Fairbanks Feature: Special Trains and Their Names
James D. Van Trump Library | Frank B. Fairbanks Transportation Archive | Fairbanks Features
Showcasing a variety of materials located in the Frank B. Fairbanks Rail Transportation Archive
No. 13 Presentation
Fairbanks Feature: Special Trains and Their Names
“A private car is not an acquired taste. One takes to it immediately,” quipped Mrs. August Belmont Jr. nearly a century ago; she was the grande dame of New York City’s Belmont banking dynasty.
“From the late 1800s to the 1930s, private cars were the vehicle of choice for bankers, railroad barons and other wealthy Americans”
–– Myron Beckenstein, Smithsonian magazine, September 2004
“Business cars were offices on wheels used by railroad officials while away from their home office. A car might be assigned to one individual or several, depending on their rank(s). They were miniature hotels, economical in the use of space. Each car typically contained a parlor lounge (saloon), dining room, kitchen crew quarters, sleeping accommodations for officer(s) and crew, toilet(s) and an open observation platform. Electric call bells, located at strategic points within the car, rang in the kitchen, where an indicator box showed the location of the summons. Cars were equipped with china and silverware (sometimes specially marked), bedding and kitchen equipment. This basic interior arrangement held sway for a century on the PRR.”
––Chuck Blardone, Pennsylvania Railroad Business & Special Cars, a Publication of the Pennsylvania Railroad Technical & Historical Society (Introduction, page 5)
(FIRST) FREEDOM TRAIN
“This seven-car exhibit train was assembled in the Pennsylvania Railroad’s shops at Wilmington, Delaware in 1947. The first car was ex-Santa Fe Railroad baggage car 1896, and carried supplies and equipment. Next came the three cars which displayed the historical documents and memorabilia––these were extensively re-built from Pennsylvania Railroad class P-70 coaches 3465, 3489, and 3510. The Baggage car and the three Exhibit cars were not named. The last three cars in the FREEDOM TRAIN were Pullman sleeping cars, GLEN TEE, CENTRAL PLAINS and KENNETT SQUARE to accommodate Marine Corps guards and other people traveling with the train. The GLEN TEE had 6 compartments and 3 drawing rooms, the CENTRAL PLAINS had 3 compartments, 2 drawing rooms and observation lounge, and the KENNETT SQUARE was apparently a 6 compartment, 3 drawing room car temporarily re-named for Kennett Square, Pennsylvania, which is 10 miles northwest of Wilmington, Delaware.”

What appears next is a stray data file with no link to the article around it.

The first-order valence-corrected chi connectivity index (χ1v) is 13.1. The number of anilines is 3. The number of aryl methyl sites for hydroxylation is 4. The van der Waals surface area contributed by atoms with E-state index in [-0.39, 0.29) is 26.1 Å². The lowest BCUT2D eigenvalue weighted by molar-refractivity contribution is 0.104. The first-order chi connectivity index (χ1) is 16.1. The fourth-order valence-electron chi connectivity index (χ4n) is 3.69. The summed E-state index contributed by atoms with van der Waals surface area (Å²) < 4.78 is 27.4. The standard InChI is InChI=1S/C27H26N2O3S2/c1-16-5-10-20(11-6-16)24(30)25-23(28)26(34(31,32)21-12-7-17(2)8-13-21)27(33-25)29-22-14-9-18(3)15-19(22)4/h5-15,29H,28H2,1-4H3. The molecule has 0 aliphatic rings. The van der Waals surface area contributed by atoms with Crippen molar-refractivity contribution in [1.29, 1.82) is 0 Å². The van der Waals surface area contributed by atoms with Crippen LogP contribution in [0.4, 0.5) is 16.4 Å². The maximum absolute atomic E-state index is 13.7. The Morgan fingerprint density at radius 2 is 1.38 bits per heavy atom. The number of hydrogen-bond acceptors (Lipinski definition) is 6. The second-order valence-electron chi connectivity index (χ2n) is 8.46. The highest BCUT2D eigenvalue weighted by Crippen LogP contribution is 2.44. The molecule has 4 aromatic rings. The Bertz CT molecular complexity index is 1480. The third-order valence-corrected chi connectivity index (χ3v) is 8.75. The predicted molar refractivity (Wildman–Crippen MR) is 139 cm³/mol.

–– Robert J. Wayner, Car Names and Consists: A Guide to the Fascinating and Beautiful Names Applied to Railroad Passenger and Pullman Cars (page 110, published 1963)
The following five photographs show some of the special trains and names.
1. The Archive has nearly 70 issues (up to and including the most recent issue), of the magazine PRIVATE VARNISH. This magazine, published by The American Association of Private Railroad Car Owners, Inc., is a spectacular publication that highlights the privately owned railroad cars across the country. The magazine is filled with fantastic photos and articles and diagrams of railcar interiors; it also includes a large section of cars for rent, with all specifics needed, and, as an added bonus, gives the history of the car. What a fun trip back into American history of the privileged.
2. Here is an example from Private Varnish (2001 Private Car Charter Guide), page 14, of the F. W. Woolworth family car. Socialite Barbara Hutton often used this car during her courtship with Cary Grant. Dante Stephensen was the owner of this car at the time of his death in 2011. As a railroad buff and owner of a large nightclub in Atlanta, Stephensen corresponded with Frank Fairbanks in the 1980s. The correspondence is in the Archive.
3. Cover and page examples from Car Names and Consists, by Robert J. Wayner. Published by the author, New York, 1963.
4. (Second) FREEDOM TRAIN
1975-1976: Within the ten display cars, a panorama of 200 years of the American experience was shown. These cars included a variety of images: from quaint sayings in Poor Richard’s Almanac to the bewildering complexities of a Lunar Landing Module; from Washington’s handwritten notes in the margin of a Constitution, to FDR’s war message to Congress.
5. These photos are taken from the book Pennsylvania Railroad Business & Special Cars: A Century of Tuscan Red Deluxe, by Chuck Blardone. This book is in the Archive and is a publication of the Pennsylvania Railroad Technical & Historical Society.
The Frank B. Fairbanks Rail Transportation Archive is open by appointment on Mondays, from 10:00 a.m. to 5:00 p.m. Use of the archive is free to PHLF members (one of the benefits!); non-members are assessed a $10 use fee.
The Archive is located on the fourth floor of The Landmarks Building at Station Square, in the offices of the Pittsburgh History & Landmarks Foundation.
To schedule an appointment, email the Librarian James Halttunen: James@phlf.org